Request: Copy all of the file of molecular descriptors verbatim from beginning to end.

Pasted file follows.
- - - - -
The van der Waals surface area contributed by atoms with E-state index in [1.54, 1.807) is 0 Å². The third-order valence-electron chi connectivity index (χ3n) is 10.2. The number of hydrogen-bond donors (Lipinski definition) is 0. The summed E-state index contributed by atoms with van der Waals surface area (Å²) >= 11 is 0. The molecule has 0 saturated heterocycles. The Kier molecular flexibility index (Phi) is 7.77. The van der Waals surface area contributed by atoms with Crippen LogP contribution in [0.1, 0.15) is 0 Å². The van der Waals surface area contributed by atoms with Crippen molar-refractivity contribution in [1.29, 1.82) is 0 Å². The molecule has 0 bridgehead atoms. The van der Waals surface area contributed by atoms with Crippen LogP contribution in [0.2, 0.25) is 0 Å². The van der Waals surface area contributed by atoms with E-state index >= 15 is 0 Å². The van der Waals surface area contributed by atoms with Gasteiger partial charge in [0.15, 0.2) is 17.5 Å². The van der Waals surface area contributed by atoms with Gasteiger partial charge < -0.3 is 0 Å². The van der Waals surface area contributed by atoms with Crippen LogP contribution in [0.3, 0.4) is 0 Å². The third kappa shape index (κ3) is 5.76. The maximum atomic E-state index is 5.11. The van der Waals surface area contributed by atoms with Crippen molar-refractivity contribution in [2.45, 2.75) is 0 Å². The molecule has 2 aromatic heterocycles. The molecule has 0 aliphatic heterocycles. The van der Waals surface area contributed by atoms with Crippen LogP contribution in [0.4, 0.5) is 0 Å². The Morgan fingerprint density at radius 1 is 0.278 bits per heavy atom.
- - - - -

The van der Waals surface area contributed by atoms with E-state index in [1.54, 1.807) is 0 Å². The third-order valence-electron chi connectivity index (χ3n) is 10.2. The number of hydrogen-bond donors (Lipinski definition) is 0. The summed E-state index contributed by atoms with van der Waals surface area (Å²) >= 11 is 0. The molecule has 0 saturated heterocycles. The Kier molecular flexibility index (Phi) is 7.77. The van der Waals surface area contributed by atoms with Crippen LogP contribution in [0.1, 0.15) is 0 Å². The van der Waals surface area contributed by atoms with Crippen molar-refractivity contribution in [1.29, 1.82) is 0 Å². The molecule has 0 bridgehead atoms. The van der Waals surface area contributed by atoms with Crippen LogP contribution in [0.2, 0.25) is 0 Å². The van der Waals surface area contributed by atoms with E-state index >= 15 is 0 Å². The van der Waals surface area contributed by atoms with Gasteiger partial charge in [0.15, 0.2) is 17.5 Å². The van der Waals surface area contributed by atoms with Gasteiger partial charge < -0.3 is 0 Å². The van der Waals surface area contributed by atoms with Crippen LogP contribution in [0.3, 0.4) is 0 Å². The third kappa shape index (κ3) is 5.76. The maximum atomic E-state index is 5.11. The van der Waals surface area contributed by atoms with Crippen molar-refractivity contribution in [2.45, 2.75) is 0 Å². The molecule has 2 aromatic heterocycles. The molecule has 0 aliphatic heterocycles. The van der Waals surface area contributed by atoms with Crippen LogP contribution in [0.4, 0.5) is 0 Å². The Morgan fingerprint density at radius 1 is 0.278 bits per heavy atom.